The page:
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Office building owners have been under pressure this year due to the impact the COVID-19 outbreak has had on the sector. Many companies easily adapted to working remotely thanks to the rapid adoption of communication tools like Zoom (NASDAQ: ZM) and Slack (NYSE: WORK). That drove concerns that many workers might not return to the office even after the pandemic has ended. Those worries caused the average office real estate investment trust's (REIT's) stock to tumble more than 35% this year, according to Nareit.
While most office REITs firmly believe that their tenants will return to the office as they had in the past once the outbreak is over, the current wave of new cases is causing more office workers to stay home, according to recent data. That's delaying the return to normal that these landlords had hoped to see.
Opting to stay home
According to Kastle Systems, the recent surge of COVID-19 cases across the country is causing a notable dip in the average office occupancy level across major markets. The company, which provides access control systems to office buildings, has been tracking data on keycard, fob, and app access to office buildings across 10 major cities. Usage has declined in recent weeks, with occupancy averaging just 25.7% in the week of November 18. That's down from an average of more than 27% throughout most of October and well off the more than 90% occupancy levels most office buildings experienced in early March.
This data suggests a growing reluctance by office workers for in-person work given the current surge in COVID-19 cases across the country. Occupancy remains lowest in San Francisco and New York City at 13.4% and 15.9%, respectively, which both saw a decline in the number of workers heading to the office in recent weeks. Those regions are in stark contrast to other metro areas like Dallas (40.3% occupancy), Houston (38.7%), Austin (34.2%), and Los Angeles (33.1%).
With workers in New York and San Francisco the most reluctant to return to the office, it's causing some concern that tenants might not be in a hurry to sign new leases in those cities. That's weighing on the stock prices of office REITs with large exposure to those two cities like Boston Properties (NYSE: BXP), SL Green (NYSE: SLG), Vornado Realty Trust (NYSE: VNO), Empire State Realty Trust (NYSE: ESRT), Hudson Pacific Properties (NYSE: HPP), Kilroy Realty Corporation (NYSE: KRC), and Columbia Property Trust (NYSE: CXP).
Confident in the eventual return
Office landlords are eager to have their tenants back in the office. At the moment, though, they're playing the waiting game. Marc Holliday, CEO of leading Manhattan landlord SL Green, discussed the situation on the company's third-quarter conference call, stating:
It's always sort of right around the corner. We're hearing in August, it will be right after Labor Day and Labor Day, it's October. So it feels imminent, and yet the numbers don't bear that out. We're still, as a portfolio, right around the city average of probably 15% to 20% back to office work. And that's out of 1.5 million office workers. So that means 80%, 85% of the people that work in office buildings are still home, and that's frustrating. And I think they will be back. The reality, whether they're back next month, December, or Jan, Feb, March, that doesn't, in our estimation, affect any of the long-term fundamentals of the things we look at. I mean the sooner, the better, and I would expect by December to see those numbers be somewhere between 20% and 30%, up from 15% to 20% today. And then, hopefully, it just grows from there.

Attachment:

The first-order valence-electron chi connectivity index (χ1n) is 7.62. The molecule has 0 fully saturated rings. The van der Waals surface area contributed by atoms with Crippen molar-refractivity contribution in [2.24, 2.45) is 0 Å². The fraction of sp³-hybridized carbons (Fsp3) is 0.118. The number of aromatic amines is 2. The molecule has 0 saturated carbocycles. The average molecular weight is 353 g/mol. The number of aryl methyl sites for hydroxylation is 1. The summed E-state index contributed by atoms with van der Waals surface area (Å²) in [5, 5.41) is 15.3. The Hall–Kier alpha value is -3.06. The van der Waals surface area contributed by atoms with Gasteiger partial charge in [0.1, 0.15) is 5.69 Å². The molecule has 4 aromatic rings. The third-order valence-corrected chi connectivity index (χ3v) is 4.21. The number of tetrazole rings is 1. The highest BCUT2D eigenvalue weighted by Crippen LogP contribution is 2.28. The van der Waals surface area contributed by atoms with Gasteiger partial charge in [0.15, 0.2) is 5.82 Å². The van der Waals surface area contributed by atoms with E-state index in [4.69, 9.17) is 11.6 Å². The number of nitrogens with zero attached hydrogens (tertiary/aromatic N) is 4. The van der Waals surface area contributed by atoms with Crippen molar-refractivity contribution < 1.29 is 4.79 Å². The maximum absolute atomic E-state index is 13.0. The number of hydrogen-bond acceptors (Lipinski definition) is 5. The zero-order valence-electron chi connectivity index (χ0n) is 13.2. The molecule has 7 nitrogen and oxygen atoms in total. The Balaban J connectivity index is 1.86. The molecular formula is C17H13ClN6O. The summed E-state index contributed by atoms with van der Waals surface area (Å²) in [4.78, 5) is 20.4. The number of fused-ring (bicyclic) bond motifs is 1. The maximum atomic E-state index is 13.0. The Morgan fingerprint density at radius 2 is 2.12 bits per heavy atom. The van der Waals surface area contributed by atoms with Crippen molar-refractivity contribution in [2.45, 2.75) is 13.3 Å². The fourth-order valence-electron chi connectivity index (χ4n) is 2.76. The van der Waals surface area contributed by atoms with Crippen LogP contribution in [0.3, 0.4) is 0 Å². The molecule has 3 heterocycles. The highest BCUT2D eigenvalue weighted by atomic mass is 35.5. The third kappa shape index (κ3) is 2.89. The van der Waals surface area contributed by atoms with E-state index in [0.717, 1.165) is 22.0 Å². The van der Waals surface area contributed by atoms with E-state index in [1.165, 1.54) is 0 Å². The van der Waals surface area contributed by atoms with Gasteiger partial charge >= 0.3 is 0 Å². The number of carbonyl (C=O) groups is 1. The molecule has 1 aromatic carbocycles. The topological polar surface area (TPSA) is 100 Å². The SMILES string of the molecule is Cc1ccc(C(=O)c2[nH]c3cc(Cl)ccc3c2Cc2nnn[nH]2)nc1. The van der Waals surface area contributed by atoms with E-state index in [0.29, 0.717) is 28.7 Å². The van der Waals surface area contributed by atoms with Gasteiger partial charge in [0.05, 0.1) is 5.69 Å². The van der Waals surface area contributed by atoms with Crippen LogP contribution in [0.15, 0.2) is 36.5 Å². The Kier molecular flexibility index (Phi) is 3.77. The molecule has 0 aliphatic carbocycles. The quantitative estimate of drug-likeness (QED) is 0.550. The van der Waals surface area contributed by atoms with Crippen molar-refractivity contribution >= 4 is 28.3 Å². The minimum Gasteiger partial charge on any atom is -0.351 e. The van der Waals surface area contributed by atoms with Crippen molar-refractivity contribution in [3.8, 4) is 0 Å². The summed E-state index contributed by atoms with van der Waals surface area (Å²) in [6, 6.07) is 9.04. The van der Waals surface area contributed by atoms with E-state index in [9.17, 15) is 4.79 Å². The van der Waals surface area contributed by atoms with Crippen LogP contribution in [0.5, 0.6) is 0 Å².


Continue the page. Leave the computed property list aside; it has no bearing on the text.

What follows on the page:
So, while SL Green is frustrated by the slow trickle back to the office, the REIT believes that workers will return at some point. One recent positive development is the recently released data on vaccines, with three showing the potential to effectively prevent the virus. As these shots win approval and start rolling out to the general public, it will likely give office workers more confidence to return to in-person work.
Owen Thomas, CEO of Boston Properties, the largest owner of Class A office properties in the country, discussed the company's view on a timeline for when to expect a full return to the office on its third-quarter conference call. He stated:
While we anticipate a vaccine will likely become available by year-end, it is unlikely to be a magic bullet that immediately eliminates the pandemic, given broad deployment will face issues around manufacturing, distribution, uptake, and efficacy. Though difficult to assess, we think economic conditions for the first half of 2021 will remain sluggish but expect a more pronounced reopening of the economy and return to the office in the second half of 2021 due to distribution of a vaccine, better therapeutics, and more individual adoption of health and safety protocols, as we all learn how to combat and live with COVID-19.
Thus, it seems like office REITs will need to muddle through a few more quarters before their buildings will once again be nearly fully occupied. However, what has become clear is that office tenants fully expect to return to the office as they once did because working from home just hasn't worked out well for most of them.
An eventual recovery seems inevitable
A return to in-person office work has declined in many major cities as COVID-19 cases rise, which might have some near-term effects on leasing as companies wait for more clarity on vaccine availability. However, most office REITs believe this is only delaying the inevitable fact that workers will eventually return to their offices. Because of that, shares of office REITs could rebound sharply in the coming months as the workplace starts returning to normal.
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